Luke 17: 1-10
One day Jesus said to his disciples, “There will always be temptations to sin, but what sorrow awaits the person who does the tempting! 2 It would be better to be thrown into the sea with a millstone hung around your neck than to cause one of these little ones to fall into sin. 3 So watch yourselves! “If another believer sins, rebuke that person; then if there is repentance, forgive. 4 Even if that person wrongs you seven times a day and each time turns again and asks forgiveness, you must forgive.”5 The apostles said to the Lord, “Show us how to increase our faith.” 6 The Lord answered, “If you had faith even as small as a mustard seed, you could say to this mulberry tree, ‘May you be uprooted and thrown into the sea,’ and it would obey you! 7 “When a servant comes in from plowing or taking care of sheep, does his master say, ‘Come in and eat with me’? 8 No, he says, ‘Prepare my meal, put on your apron, and serve me while I eat. Then you can eat later.’ 9 And does the master thank the servant for doing what he was told to do? Of course not. 10 In the same way, when you obey me you should say, ‘We are unworthy servants who have simply done our duty.’”
Luke 17 gives us interesting insight into faith and forgiveness. When you first read though these verses they seem to be disconnected from each other, a seeming hodge-podge of various instructions randomly thrown together. Christ starts with the seriousness of sin, then moves on to talk about the small seed of faith and finishes with service. Yet as we study these verses we see that they are not random and the request for more faith right in the middle of their conversation in verse 5 is the connecting point. This request for faith comes in response to Jesus teaching about forgiveness and reveals the disciples and also our lack of understanding about faith. In order to look at Christ’s response to their request for more faith we have to go back and look at the catalyst, what triggered their request.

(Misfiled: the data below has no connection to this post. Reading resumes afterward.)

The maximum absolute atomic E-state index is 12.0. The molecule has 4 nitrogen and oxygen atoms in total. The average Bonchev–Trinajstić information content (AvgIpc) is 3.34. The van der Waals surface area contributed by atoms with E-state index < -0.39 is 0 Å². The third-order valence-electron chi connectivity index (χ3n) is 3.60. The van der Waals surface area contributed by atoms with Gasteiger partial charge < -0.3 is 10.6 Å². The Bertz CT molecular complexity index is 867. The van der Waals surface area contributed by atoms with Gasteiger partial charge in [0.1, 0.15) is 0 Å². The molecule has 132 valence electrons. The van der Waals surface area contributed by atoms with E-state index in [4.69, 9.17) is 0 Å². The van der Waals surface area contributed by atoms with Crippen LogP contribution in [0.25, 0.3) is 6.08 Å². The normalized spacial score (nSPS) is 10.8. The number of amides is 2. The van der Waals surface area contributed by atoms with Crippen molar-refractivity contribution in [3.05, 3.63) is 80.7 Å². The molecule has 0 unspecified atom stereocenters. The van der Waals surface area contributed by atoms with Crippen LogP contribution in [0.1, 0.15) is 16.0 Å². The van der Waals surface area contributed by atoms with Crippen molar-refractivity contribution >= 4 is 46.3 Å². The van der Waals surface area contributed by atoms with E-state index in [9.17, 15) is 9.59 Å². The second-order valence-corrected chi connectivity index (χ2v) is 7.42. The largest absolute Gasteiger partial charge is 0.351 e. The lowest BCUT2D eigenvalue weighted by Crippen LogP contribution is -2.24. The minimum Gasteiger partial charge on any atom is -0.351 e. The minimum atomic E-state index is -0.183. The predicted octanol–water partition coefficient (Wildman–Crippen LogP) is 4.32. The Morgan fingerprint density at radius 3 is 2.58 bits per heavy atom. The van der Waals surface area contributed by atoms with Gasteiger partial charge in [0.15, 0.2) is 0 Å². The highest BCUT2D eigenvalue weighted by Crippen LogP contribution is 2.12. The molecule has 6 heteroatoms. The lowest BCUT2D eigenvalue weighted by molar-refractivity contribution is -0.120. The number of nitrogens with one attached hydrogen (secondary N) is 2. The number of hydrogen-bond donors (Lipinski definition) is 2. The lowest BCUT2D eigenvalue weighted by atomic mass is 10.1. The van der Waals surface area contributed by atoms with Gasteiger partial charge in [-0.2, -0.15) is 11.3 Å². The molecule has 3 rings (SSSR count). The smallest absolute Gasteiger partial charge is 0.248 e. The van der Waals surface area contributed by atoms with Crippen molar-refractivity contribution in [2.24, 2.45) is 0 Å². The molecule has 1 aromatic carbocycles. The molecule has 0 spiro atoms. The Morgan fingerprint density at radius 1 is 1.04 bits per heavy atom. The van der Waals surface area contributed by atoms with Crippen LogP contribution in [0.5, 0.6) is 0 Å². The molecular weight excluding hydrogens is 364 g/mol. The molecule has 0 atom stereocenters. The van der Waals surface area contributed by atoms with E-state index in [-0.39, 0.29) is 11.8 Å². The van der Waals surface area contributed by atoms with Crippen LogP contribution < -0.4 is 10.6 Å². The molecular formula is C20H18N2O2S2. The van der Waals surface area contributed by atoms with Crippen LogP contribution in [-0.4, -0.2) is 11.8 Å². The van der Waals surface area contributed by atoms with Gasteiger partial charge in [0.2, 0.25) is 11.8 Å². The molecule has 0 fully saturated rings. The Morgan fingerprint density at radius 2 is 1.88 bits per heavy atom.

Jesus starts by warning us about the seriousness of sin, that we are responsible for our actions and our words, that sin doesn’t just affect us but it causes others to stumble. Then Jesus says “so watch yourselves.” So often we read verses like these and forget that they are for us, instead we think, “God’s going to get those people who cause others to stumble” but we don’t stop to think whether we ourselves are guilty of doing it. Are you guilty of reading God’s word with a “for others” focus? We would all do well to watch ourselves in this regard. After Jesus has made it clear that we are all susceptible to sin and that we need to first watch ourselves he then goes on to talk about the response of rebuking, to repent. Jesus reminds us of the goal of rebuking, to bring about repentance, not so we can feel right. The purpose of rebuking is always right living, so often we use rebuking as a tool for self-satisfaction. We all seem to have an inborn desire and meter for fairness. When we are wronged we often choose to use rebuke as revenge. Instead of using God’s ways for His glory we reduce them to weapons for self-gratification.
Jesus then says “If he sins against you seven times in a day, and seven times comes back to you and says, ‘I repent,’ forgive him.” Here Jesus is dealing with another one of our hang-ups when we are hurt, how much do I have to forgive! Not only are we tempted to use His ways as our weapons but we are also tempted to reduce His commands so that we don’t have to repeat them. Jesus reminds us of two things, we need to be accountable to each other and we need to be forgiving. Today in our self-serving world we fight accountability, we want to do what we want when we want and we don’t want others to get in the way. But Jesus teaches us that what we do does affect others, that we are called to live in the context of community not a cave. Jesus is talking about God’s gift of grace, giving something that is not deserved and the ministry of mercy, not giving something that is deserved. So what does this have to do with faith? Here is where it gets interesting, after hearing the heaviness of sin, stumbling and submitting to forgiveness the disciples request and increase in faith. It’s as if the disciples feel themselves failing under the weight of forgiveness and say we don’t have enough faith to cover this. Their response to hearing about an increase in forgiveness is to ask for an increase in faith. Forgiveness challenges our faith, do we really believe what we say we do, and if we do our faith will free us to forgive. In part two we will see Jesus response to their request for an increase in faith and it’s here that we learn more about what faith really is. But today where are you at, does forgiveness leave you floundering in your faith?